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Learn All About Barite


A heavy non-metal mineral.

What is Barite?

Barite is a naturally occurring, barium-based mineral. Barite is also known as baryte, and in the U.S. state of Missouri it is known as “tiff.” Barite may be found in a variety of colors including yellow, brown, white, blue, gray, or even colorless. Barite’s high density and chemical inertness make it an ideal mineral for many applications.

  • The name Barite comes from the Greek word “Barys” or “Heavy” because barite has a high-specific gravity of around 4.5, making it surprisingly heavy for a non-metallic mineral.

Where to Find Barite

Uses for Barite

Medical Industry A high-purity form of barite is used in the gastrointestinal tract where its density prevents x-ray penetration, and thus, is visible on an x-ray. The outline of the gastrointestinal tract becomes visible after consuming barium (a mixture of barium sulfate powder with water) allowing the determination of normal and abnormal anatomy.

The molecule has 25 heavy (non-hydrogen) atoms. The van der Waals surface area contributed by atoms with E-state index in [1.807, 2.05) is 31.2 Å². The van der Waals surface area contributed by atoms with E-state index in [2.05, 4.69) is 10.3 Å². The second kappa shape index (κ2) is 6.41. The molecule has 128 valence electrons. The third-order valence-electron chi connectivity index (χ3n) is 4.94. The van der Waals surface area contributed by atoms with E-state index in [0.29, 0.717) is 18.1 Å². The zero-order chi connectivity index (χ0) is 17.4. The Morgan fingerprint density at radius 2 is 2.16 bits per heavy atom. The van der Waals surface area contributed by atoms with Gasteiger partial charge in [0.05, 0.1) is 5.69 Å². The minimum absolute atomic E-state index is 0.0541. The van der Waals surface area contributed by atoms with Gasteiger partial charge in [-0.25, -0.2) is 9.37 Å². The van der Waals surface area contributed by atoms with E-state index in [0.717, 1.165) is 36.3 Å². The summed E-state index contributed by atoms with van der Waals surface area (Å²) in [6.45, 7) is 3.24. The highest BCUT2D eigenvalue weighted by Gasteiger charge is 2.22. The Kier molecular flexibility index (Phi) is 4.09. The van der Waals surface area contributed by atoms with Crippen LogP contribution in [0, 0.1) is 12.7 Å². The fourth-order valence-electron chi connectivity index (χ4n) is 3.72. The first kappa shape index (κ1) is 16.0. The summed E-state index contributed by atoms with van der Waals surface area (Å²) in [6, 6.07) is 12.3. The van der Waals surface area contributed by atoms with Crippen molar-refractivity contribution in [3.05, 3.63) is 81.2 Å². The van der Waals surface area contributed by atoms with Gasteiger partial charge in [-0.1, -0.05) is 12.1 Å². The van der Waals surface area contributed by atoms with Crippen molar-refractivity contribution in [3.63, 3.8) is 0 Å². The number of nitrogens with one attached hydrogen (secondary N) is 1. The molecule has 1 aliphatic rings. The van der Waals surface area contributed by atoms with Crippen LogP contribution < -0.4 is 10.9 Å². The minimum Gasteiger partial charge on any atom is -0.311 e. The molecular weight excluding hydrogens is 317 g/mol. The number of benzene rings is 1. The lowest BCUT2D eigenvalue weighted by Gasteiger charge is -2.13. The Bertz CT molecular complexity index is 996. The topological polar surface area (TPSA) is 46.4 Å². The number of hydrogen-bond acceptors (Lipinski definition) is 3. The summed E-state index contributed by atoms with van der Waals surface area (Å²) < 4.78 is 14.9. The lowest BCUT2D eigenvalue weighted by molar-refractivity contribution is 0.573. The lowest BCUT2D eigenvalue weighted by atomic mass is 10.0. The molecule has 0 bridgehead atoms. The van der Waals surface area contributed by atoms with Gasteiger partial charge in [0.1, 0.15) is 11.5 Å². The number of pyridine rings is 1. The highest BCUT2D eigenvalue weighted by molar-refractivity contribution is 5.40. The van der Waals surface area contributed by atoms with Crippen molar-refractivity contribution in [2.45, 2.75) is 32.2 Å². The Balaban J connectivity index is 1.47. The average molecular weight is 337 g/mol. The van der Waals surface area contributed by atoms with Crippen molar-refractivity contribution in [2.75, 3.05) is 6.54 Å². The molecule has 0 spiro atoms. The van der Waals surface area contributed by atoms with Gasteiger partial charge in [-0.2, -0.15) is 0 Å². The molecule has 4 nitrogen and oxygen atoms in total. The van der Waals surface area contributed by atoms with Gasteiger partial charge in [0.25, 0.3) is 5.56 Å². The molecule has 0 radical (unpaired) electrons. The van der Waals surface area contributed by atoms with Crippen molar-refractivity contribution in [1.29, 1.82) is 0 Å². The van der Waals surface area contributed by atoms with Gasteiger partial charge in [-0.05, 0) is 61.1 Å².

Drilling Industry The majority of barite mined is used by the petroleum industry as a weighting material in the formulation of drilling mud. Barite increases the hydrostatic pressure of the drilling mud allowing it to compensate for high-pressure zones experienced during drilling. The softness of the mineral also prevents it from damaging drilling tools during drilling and enables it to serve as a lubricant.  
Other Uses Barite is also used in a wide variety of other applications including plastics, clutch pads, rubber mudflaps, mold release compounds, radiation shielding, television and computer monitors, sound-deadening material in automobiles, traffic cones, brake linings, paint, and golf balls.

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